In 4. Doing Your CEO Job

An email came in from an on-again, off-again small business client, asking a common “quick question.” This is someone I work with on an as-needed basis, which is not unusual for really small businesses still boot-strapping, still building their cash flow to a place where they can sustain a regular “subscription” to what we do here at Do Your Thing. There are always a few of these in our orbit, start-ups and micro-enterprises that we’re helping to nurture in any way we can.

The question:

Should I hire more people so I can keep expanding my business? Or should I hire no one, keep things small, just me?

It’s the classic crossroads so many small businesses find themselves contemplating, a marker of success, truly, that you’ve come this far, that people want what you do, value it, demand more of it. More of it than you can reasonably, humanely deliver on your own.

So then the question: Do I hire or do I stay just me?

It’s a weighty decision-point that we all come to eventually, with varying degrees of ease.

I’m thinking in particular of a very successful entrepreneur I’ve worked with a long time who for years resisted adding to their team because of a bad former experience of managing people and being stressed by the challenges that presented. The memory of that previous bad experience was very strong; they resisted adding overhead, adding bureaucracy, adding complexity. And at the same time, they were almost crippled by the load, by the emails, the client calls and visits, the pressure to keep up when they knew there was almost certainly no way they weren’t going to smash one of the plates they were juggling alone while keeping an eye on the stack of plates just waiting to take flight.

Ugh, as I write those words, I remember standing there, too, realizing I could spend all day and night, seven days a week, working and never being done, never being able to put down my burden and just breathe, you know? It’s a good problem (demand!). It’s a bad problem (supply!).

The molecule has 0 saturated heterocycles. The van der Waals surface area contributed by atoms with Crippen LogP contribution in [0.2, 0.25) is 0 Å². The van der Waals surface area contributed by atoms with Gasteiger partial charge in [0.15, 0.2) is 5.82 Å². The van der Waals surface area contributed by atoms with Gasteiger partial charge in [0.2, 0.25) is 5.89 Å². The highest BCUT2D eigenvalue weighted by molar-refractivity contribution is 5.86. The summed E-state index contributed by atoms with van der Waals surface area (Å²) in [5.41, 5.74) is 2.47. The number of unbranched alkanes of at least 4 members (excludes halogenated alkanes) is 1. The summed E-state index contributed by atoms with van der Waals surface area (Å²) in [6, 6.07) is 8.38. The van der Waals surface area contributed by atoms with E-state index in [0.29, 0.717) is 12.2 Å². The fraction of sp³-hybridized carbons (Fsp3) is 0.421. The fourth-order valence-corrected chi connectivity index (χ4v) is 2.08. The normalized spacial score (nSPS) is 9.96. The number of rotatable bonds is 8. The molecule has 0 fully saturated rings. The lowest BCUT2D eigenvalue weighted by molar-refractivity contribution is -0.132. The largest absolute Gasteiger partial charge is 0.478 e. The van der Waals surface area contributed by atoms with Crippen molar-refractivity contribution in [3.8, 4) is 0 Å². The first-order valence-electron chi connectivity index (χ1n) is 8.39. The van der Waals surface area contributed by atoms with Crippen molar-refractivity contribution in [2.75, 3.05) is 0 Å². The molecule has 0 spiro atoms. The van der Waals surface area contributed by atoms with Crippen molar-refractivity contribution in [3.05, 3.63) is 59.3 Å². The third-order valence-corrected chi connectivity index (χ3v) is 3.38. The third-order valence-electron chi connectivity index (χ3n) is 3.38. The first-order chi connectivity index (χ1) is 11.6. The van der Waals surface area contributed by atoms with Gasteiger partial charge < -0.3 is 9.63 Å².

And that fear of what comes along with expanding, hiring more people, is big for some. For some of us who start our small businesses because we want to do our thing, introducing other people into the mix potentially introduces new problems. Will our vision get diluted? Will our authority be challenged? What if it doesn’t, they don’t, work out? 

Aaaaah, the unknown! And the possibility that it might work out, it might surprise us, it might exceed our expectations.

The truth is that the answer to that question — more people or just me? — is totally individual. For the very successful entrepreneur I mentioned earlier, they ended up finally realizing that this current experience didn’t necessarily have to replicate the last and bad one. Finally adding people added to their reach, amplified and enriched their vision, and grew their profit margin on top of that. Yes, of course it was work to train people, it took time and patience. Takes time and patience.

You know that quote: “If you want to go fast, go alone. If you want to go far, go together”? There’s definitely truth there. To figure out whether to add people or not, you need to get clear on where you’re going, and why, what you want the journey to be like.

In the case of that very successful entrepreneur, the pain of doing everything themselves got so big, that the nerves around re-creating a miserable past receded. Are there times when they perhaps miss the old simple days of Just Me? Probably. But is their work enlivened by the addition of these other perspectives, these other skill-sets, not just an extension of them but others, who bring their own contribution to the table? Yes. 

For myself, I knew that the kind of life I wanted for myself, and the kind of ease I wanted for other small business owners, wouldn’t happen if I stayed Just Me. And it’s not truly an Either/Or, not just a binary toggle-switch where you’re either tiny or giant — there’s so much room in between. It’s possible to add staff thoughtfully, slowly, to test, to evolve your sense of what’s needed. If it doesn’t work, change it. I think it’s worth the risk, but again that’s personal.

Should You Stay Or Should You Grow Now? Ultimately only you can decide.

If I can help you sort through the possibilities, let me know. All ears!

 

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